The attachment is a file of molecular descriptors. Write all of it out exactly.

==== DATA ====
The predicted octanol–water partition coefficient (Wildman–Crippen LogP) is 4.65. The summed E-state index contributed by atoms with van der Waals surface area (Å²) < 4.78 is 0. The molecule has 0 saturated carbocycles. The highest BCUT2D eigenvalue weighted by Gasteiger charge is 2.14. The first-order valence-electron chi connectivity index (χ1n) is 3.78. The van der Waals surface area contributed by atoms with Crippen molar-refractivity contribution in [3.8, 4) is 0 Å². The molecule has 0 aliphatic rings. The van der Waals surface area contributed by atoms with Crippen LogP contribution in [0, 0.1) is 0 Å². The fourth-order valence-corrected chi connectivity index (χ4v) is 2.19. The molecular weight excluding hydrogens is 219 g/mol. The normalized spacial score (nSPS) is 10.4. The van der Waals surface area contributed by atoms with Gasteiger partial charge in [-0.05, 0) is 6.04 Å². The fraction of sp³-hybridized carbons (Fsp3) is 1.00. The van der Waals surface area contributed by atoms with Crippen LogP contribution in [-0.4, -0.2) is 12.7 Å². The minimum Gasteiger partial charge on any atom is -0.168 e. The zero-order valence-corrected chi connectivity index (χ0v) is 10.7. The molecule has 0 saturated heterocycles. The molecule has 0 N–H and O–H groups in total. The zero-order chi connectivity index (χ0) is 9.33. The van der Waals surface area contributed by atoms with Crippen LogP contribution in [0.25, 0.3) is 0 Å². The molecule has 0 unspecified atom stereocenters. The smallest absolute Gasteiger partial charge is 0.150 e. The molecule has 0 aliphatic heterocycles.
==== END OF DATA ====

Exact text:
The predicted octanol–water partition coefficient (Wildman–Crippen LogP) is 4.65. The summed E-state index contributed by atoms with van der Waals surface area (Å²) < 4.78 is 0. The molecule has 0 saturated carbocycles. The highest BCUT2D eigenvalue weighted by Gasteiger charge is 2.14. The first-order valence-electron chi connectivity index (χ1n) is 3.78. The van der Waals surface area contributed by atoms with Crippen molar-refractivity contribution in [3.8, 4) is 0 Å². The molecule has 0 aliphatic rings. The van der Waals surface area contributed by atoms with Crippen LogP contribution in [0, 0.1) is 0 Å². The fourth-order valence-corrected chi connectivity index (χ4v) is 2.19. The molecular weight excluding hydrogens is 219 g/mol. The normalized spacial score (nSPS) is 10.4. The van der Waals surface area contributed by atoms with Gasteiger partial charge in [-0.05, 0) is 6.04 Å². The fraction of sp³-hybridized carbons (Fsp3) is 1.00. The van der Waals surface area contributed by atoms with Crippen LogP contribution in [-0.4, -0.2) is 12.7 Å². The minimum Gasteiger partial charge on any atom is -0.168 e. The zero-order valence-corrected chi connectivity index (χ0v) is 10.7. The molecule has 0 saturated heterocycles. The molecule has 0 N–H and O–H groups in total. The zero-order chi connectivity index (χ0) is 9.33. The van der Waals surface area contributed by atoms with Crippen LogP contribution in [0.25, 0.3) is 0 Å². The molecule has 0 unspecified atom stereocenters. The smallest absolute Gasteiger partial charge is 0.150 e. The molecule has 0 aliphatic heterocycles.